Dementia Can be Slowed by Having Hearing Loss Treated

Woman helping her father improve his hearing and cognitive health with hearing aids.

Susan is living the active lifestyle she always knew she would in retirement. At 68, she’s now been to over 12 countries and has many more on her list. On some days she can be found exploring a hiking trail with her grandchildren, on others she will be volunteering at a local soup kitchen, and sometimes you will see her out on the lake.

Susan always has something new to do or see. But in the back of her mind, Susan is concerned that cognitive decline or dementia could change all that.

Her mother displayed first signs of dementia when she was about Susan’s age. Susan watched her mother, who she had always respected and loved, struggle more and more with everyday tasks over a 15 year period. She forgets random things. There eventually came a time when she often couldn’t recognize Susan anymore.

Susan has tried to eat a balanced diet and exercise so she could hopefully avoid what her mother went through. But she’s not certain that will be enough. Is there anything else she can do that’s been shown to slow cognitive decline and dementia?

The good news is, it is possible to prevent cognitive decline by doing a few things. Three of them are listed here.

1. Exercise Regularly

This one was already part of Susan’s everyday life. She does try to get the appropriate amount of exercise every day.

Lots of research supports the fact that people who do moderate exercise consistently as they age have a reduced risk for mental decline and dementia. They’ve also shown a positive effect on people who are already experiencing symptoms of cognitive decline.

Researchers think that exercise might ward off mental decline for several very important reasons.

  1. As a person gets older, the nervous system degenerates and regular exercise can slow this. Without these nerves, the brain doesn’t understand how to process memories, communicate with the body, or consider how to do things. Exercise slows this deterioration so scientists think that it could also slow cognitive decline.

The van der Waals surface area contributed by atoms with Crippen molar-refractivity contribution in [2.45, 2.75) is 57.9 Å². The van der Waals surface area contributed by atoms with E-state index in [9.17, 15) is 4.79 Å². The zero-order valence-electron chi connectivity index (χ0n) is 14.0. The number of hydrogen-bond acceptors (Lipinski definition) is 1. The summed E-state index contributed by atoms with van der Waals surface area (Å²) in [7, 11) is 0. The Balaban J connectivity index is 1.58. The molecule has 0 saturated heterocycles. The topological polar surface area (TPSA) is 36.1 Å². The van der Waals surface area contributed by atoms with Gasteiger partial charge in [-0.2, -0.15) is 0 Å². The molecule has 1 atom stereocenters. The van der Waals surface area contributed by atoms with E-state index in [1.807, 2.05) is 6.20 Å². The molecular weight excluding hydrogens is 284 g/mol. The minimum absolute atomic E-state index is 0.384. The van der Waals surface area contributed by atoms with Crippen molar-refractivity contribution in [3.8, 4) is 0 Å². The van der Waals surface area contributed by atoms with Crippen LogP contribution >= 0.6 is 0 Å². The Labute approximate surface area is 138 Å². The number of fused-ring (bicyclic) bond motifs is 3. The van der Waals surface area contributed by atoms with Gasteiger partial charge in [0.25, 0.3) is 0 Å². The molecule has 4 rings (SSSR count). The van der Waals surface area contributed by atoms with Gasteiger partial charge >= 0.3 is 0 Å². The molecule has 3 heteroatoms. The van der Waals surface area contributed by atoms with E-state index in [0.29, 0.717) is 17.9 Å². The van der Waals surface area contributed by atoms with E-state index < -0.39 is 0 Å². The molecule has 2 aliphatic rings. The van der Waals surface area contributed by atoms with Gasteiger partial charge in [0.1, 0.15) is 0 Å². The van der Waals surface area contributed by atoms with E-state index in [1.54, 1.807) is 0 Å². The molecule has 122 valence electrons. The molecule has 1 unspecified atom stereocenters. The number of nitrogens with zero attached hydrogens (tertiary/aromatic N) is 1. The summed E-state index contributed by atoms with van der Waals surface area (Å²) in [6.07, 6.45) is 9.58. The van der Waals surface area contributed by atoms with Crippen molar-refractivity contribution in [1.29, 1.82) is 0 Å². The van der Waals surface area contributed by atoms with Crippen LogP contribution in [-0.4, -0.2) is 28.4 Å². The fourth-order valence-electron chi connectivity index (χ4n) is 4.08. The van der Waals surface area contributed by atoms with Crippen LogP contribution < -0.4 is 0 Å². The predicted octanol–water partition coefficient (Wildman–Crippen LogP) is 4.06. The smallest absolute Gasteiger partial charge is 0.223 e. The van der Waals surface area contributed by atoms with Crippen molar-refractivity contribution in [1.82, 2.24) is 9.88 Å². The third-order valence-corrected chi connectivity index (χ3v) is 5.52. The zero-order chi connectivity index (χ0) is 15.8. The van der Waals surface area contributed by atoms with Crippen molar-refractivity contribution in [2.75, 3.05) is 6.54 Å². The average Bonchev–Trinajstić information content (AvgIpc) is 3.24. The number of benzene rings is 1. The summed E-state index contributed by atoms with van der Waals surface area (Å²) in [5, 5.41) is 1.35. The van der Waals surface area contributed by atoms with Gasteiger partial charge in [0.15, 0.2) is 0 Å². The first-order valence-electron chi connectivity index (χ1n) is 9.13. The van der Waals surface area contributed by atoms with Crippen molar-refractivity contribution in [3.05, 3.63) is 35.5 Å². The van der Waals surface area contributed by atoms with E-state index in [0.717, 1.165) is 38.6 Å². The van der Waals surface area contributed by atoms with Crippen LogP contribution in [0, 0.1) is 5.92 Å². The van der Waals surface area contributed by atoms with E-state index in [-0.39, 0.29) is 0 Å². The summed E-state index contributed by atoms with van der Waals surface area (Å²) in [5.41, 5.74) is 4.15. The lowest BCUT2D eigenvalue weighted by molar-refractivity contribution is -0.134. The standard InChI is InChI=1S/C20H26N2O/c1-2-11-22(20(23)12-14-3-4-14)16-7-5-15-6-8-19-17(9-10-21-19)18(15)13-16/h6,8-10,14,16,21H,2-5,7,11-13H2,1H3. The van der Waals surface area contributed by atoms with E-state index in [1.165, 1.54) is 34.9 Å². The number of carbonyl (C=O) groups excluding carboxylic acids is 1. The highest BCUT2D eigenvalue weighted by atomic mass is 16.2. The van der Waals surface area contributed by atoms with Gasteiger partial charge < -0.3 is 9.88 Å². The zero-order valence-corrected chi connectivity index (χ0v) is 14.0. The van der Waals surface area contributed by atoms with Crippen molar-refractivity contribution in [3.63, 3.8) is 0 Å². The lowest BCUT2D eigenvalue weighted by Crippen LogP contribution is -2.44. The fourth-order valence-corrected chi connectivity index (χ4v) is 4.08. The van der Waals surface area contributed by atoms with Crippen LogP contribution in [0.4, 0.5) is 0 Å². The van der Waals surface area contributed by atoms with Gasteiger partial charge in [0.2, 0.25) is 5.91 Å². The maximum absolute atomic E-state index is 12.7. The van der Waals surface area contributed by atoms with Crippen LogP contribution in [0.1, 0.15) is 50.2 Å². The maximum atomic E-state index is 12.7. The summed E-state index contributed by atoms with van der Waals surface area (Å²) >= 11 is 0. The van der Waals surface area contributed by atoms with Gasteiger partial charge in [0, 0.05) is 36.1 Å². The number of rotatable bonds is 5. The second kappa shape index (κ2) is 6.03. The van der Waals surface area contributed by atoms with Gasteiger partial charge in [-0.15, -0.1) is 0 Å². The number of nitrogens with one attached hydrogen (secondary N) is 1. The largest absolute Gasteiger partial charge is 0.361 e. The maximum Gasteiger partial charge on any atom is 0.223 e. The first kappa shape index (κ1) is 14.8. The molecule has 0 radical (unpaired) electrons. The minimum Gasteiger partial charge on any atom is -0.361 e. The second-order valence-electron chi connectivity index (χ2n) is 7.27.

2. Exercise may enhance the production of neuroprotection factors. There are mechanisms in your body that safeguard some cells from damage. Scientists think that a person who exercises may produce more of these protectors.
  3. Exercise decreases the risk of cardiovascular disease. Nutrients and oxygen are carried to the brain by blood. If cardiovascular disease stops this blood flow, cells die. Exercise may be able to slow down dementia by keeping these vessels healthy.

2. Address Vision Concerns

The occurrence of mental decline was cut almost in half in people who had their cataracts removed according to an 18-year study carried out on 2000 people.

Maintaining healthy eyesight is important for mental health in general even though this research only concentrated on one prevalent cause of eyesight loss.

People frequently begin to seclude themselves from friends and withdraw from activities they love when they lose their eyesight at an older age. The connection between dementia and social isolation is the subject of other studies.

Getting cataracts treated is essential. You’ll be safeguarding yourself against the advancement of dementia if you do what’s necessary to maintain healthy vision.

3. Get Hearing Aids

You might be heading towards cognitive decline if you have neglected hearing loss. A hearing aid was given to 2000 participants by the same researchers that performed the cataract research. They used the same methods to test for the advance of cognitive decline.

The results were even more impressive. Cognitive decline was reduced by 75% in the participants who received hearing aids. So the dementia symptoms they were already noticing simply stopped.

This has some probable reasons.

The social element is the first thing. People will often go into isolation when they have neglected hearing loss because interacting with friends at restaurants and clubs becomes a struggle.

Additionally, a person slowly forgets how to hear when they begin to lose their hearing. The degeneration gradually affects other parts of the brain the longer the person waits to get their hearing aids.

As a matter of fact, researchers have actually compared the brains of people with untreated hearing loss to people who wear hearing aids using an MRI. The brain actually shrinks in individuals with untreated hearing loss.

Clearly, your mental capability and memory are going to start to slip under these conditions.

If you have hearing aids, wear them to ward off dementia. If you’re putting off on getting a hearing aid, even with hearing loss, it’s time to call us for a hearing examination. Learn about today’s technologically sophisticated designs that help you hear better.


The site information is for educational and informational purposes only and does not constitute medical advice. To receive personalized advice or treatment, schedule an appointment.